No Meat Needed Collard Greens
All of my cooking life, I have been warned of the perils involved in purchasing pre-cut fresh greens because they are notorious for being too “stemmy”. You know, big pieces of bitter, twiggy collard green stalks that interrupt the pleasure of eating cooked greens. However, for the first time, I bought GLORY pre-cut collards and they were surprisingly ok. Don’t get me wrong, I DID have to pour them into a pan and re-de-stem them, lol. But I think mommy would be as pleasantly surprised as I was that they weren’t full of stems.
If you know me, you know that I DO NOT cook collards. I’ve always associated greens with cooking a day before the meal. You know, Christmas Eve, New Year’s Eve, Easter Eve(?)…you get it, lol. That, coupled with the fact that I have always been hell-bent on cooking them without pork fat, made them unappealing. Today, on New Year’s, I got over all of that and put on a pot of greens!! I’m not superstitious but eating a good bowl of greens aint never hurt nobody! : )
2 - 1lb bags Glory Brand Pre-cut Collard Greens (Publix BOGO, baby!)
2 medium white onions, roughly chopped
4 cups chicken broth
1 whole jalapeno pepper
2 tbs vinegar
2 tea. sugar
1/2 tea. + 1/8 tea. cayenne pepper
1/2 tbs. black pepper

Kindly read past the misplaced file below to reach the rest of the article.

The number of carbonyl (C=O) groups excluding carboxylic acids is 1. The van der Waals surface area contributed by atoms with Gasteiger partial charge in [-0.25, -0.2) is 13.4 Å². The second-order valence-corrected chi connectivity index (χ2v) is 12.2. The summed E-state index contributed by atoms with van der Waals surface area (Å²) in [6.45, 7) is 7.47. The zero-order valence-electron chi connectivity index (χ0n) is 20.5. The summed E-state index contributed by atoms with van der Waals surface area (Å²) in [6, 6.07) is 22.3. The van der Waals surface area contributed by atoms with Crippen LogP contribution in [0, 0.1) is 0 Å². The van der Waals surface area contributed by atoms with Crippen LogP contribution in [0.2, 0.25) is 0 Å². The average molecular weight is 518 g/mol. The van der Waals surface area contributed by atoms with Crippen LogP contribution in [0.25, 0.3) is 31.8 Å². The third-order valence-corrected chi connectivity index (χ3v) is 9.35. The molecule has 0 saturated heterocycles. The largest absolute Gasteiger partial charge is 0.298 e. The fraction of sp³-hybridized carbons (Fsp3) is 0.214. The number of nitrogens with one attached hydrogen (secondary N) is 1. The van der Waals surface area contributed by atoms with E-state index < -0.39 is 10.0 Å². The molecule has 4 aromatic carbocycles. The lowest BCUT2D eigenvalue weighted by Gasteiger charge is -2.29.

1/2 tbs. salt
Cleaning vs Washing
I’m not sure if it’s required since I was using pre-cut and hence, somewhat processed greens but out of tradition (and the fact that it couldn’t hurt) I “washed” the greens in a sink full of cold water. To wash them, push them down in the water several times to release any grit that may be on them. Drain the sink and repeat. “Cleaning” in greens terminology, means to de-stem them. This would be done if you bought whole bunches of collards. Since I didn’t, the next step is to remove them in batches from the sink, shaking excess water off, and begin to de-stem.
Heat olive oil in a large stock pot. It should be enough to coat the pan. Add onions and enjoy that sizzle. Spread a little more oil over onions. After they cook a little, add jalepeno pepper and pour broth in pot and cut the heat up to high. Bring the broth to a boil and as you de-stem them, add them to the pot. Occassionally toss the greens to get the greens on top into the broth. Gradually continue adding greens to pot. Once all the greens are in, add red pepper, vinegar and sugar. Reduce heat to medium-low for 35 minutes or until tender. I heard somewhere (I think from “Good Eats”, I love Alton Brown) that adding salt to greens will toughen them so I chose to reserve both, the salt and pepper, until the end.
If you want them spicier, I would suggest chopping the pepper before adding to the pot. Remember, the heat is in the seeds so you can control it by reserving some if needed. And always, be sure to wear gloves when working with peppers. Peppers can burn the skin just on contact, let alone what they can do if you touch your eyes. :(